Nor is Germany entirely single-hearted in her relation with Japan. It must not be forgotten that the Chinese army which is now battling at Shanghai owes much to the influence and organizing genius of German officers. Beginning with the unofficial advice of Colonel Bauer, Luden-dorff’s former Chief of Operations, and continuing with the more official mission of General von Seeckt in 1933 and 1934, Chinese officers and men have been trained and inspired by German military experts. Though Japan is nominally the ally of the Third Reich, particularly in the anti-Comintern pact, there has been no news at this writing of the withdrawal of these experts from Nanking. The reason for this may be in the alleged report which high German military officers made to Berlin after a visit to Japan earlier in the year, to the effect that the Japanese army lacked modernization and that Germany might well beware of relying on the Island Empire as a military—as opposed to a political—ally.
The relations between Germany and Italy are further complicated by the fact that both states are anxious to stand well with Great Britain and would desert each other at the drop of a hat in exchange for her good graces. For Great Britain is emerging from the diplomatic debacle which followed the disastrous policy of sanctions and is rapidly approaching the moment when her face can no longer be slapped with impunity. Both Germany and Italy (Public Face-Slappers Nos. 1 and 2) realize that the days of this particular pastime are numbered and that it may be well to conciliate while yet there is time. The Fuhrer, despite the contradictory nature of his actions and those of his Ambassador in London, has never ceased to hanker after an understanding with Great Britain. The Duce, though the way is harder, would not be averse to returning to those halcyon days of Anglo-Italian friendship which reached their brief apogee at Stresa in 1935.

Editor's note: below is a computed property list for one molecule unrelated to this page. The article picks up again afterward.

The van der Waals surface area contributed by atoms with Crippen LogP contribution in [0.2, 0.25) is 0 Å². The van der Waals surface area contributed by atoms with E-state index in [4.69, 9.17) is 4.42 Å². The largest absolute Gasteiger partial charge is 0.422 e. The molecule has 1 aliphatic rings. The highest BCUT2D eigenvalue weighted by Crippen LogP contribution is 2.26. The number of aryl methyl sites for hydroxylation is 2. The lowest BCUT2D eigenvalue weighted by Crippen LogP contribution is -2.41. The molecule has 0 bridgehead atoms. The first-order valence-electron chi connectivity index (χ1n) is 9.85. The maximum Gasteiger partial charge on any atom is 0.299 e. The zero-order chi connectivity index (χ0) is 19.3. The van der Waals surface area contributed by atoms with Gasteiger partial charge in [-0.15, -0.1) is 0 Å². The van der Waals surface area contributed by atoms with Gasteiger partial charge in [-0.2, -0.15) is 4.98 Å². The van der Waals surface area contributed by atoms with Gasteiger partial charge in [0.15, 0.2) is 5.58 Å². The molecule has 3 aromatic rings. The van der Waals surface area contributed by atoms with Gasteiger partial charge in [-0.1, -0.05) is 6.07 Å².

Despite these indications for peace, the chances of war between the two rival groups must not be ignored or underestimated. Chief amongst them is the fundamental psychology of dictatorship. Dictatorship needs success and spectacular success. Success breeds success. Japan seized Manchuria, Italy conquered Ethiopia, Germany reoccu-pied the Rhineland and tore up the Locarno Agreement. The result was a terrible display of finger-shaking in Europe, but nothing more. Nothing succeeds like success and with each new achievement the appetite increases. Italy defied England, Germany uncrossed her fingers and snapped them in the face of France; both got away with it. The Leipzig incident is a terrifying example of the ease with which the unbridled power and caprice of one man can endanger the peace of Europe; the Deutschland incident, with its sequel at Almeria, is an equally terrifying example of the capacity of that man for barbaric reprisal.